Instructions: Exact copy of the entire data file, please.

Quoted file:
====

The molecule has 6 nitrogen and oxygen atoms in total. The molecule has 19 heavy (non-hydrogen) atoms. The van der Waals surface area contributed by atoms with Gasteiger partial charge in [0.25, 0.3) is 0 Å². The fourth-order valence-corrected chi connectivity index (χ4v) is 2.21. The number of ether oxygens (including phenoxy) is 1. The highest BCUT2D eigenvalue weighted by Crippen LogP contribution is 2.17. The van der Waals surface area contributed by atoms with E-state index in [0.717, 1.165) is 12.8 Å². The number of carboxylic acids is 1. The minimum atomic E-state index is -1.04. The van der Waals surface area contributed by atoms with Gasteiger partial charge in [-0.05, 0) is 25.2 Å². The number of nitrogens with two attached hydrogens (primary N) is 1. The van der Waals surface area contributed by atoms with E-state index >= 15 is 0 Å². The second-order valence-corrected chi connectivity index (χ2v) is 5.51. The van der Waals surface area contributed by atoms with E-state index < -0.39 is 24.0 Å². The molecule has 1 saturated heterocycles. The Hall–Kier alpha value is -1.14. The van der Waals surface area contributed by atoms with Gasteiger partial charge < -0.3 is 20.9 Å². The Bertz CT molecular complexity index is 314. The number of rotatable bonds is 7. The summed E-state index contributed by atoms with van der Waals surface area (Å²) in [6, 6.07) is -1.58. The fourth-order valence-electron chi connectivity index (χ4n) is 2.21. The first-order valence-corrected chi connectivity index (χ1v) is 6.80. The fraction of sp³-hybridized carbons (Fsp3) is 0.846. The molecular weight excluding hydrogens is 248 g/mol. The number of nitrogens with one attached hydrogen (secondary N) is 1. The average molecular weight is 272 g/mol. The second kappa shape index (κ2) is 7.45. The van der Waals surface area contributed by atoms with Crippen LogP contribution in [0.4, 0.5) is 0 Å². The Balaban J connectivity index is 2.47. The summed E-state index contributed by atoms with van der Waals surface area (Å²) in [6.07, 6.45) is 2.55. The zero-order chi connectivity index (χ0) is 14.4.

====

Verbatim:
The molecule has 6 nitrogen and oxygen atoms in total. The molecule has 19 heavy (non-hydrogen) atoms. The van der Waals surface area contributed by atoms with Gasteiger partial charge in [0.25, 0.3) is 0 Å². The fourth-order valence-corrected chi connectivity index (χ4v) is 2.21. The number of ether oxygens (including phenoxy) is 1. The highest BCUT2D eigenvalue weighted by Crippen LogP contribution is 2.17. The van der Waals surface area contributed by atoms with E-state index in [0.717, 1.165) is 12.8 Å². The number of carboxylic acids is 1. The minimum atomic E-state index is -1.04. The van der Waals surface area contributed by atoms with Gasteiger partial charge in [-0.05, 0) is 25.2 Å². The number of nitrogens with two attached hydrogens (primary N) is 1. The van der Waals surface area contributed by atoms with E-state index >= 15 is 0 Å². The second-order valence-corrected chi connectivity index (χ2v) is 5.51. The van der Waals surface area contributed by atoms with E-state index < -0.39 is 24.0 Å². The molecule has 1 saturated heterocycles. The Hall–Kier alpha value is -1.14. The van der Waals surface area contributed by atoms with Gasteiger partial charge < -0.3 is 20.9 Å². The Bertz CT molecular complexity index is 314. The number of rotatable bonds is 7. The summed E-state index contributed by atoms with van der Waals surface area (Å²) in [6, 6.07) is -1.58. The fourth-order valence-electron chi connectivity index (χ4n) is 2.21. The first-order valence-corrected chi connectivity index (χ1v) is 6.80. The fraction of sp³-hybridized carbons (Fsp3) is 0.846. The molecular weight excluding hydrogens is 248 g/mol. The number of nitrogens with one attached hydrogen (secondary N) is 1. The average molecular weight is 272 g/mol. The second kappa shape index (κ2) is 7.45. The van der Waals surface area contributed by atoms with Crippen LogP contribution in [0.4, 0.5) is 0 Å². The Balaban J connectivity index is 2.47. The summed E-state index contributed by atoms with van der Waals surface area (Å²) in [6.07, 6.45) is 2.55. The zero-order chi connectivity index (χ0) is 14.4.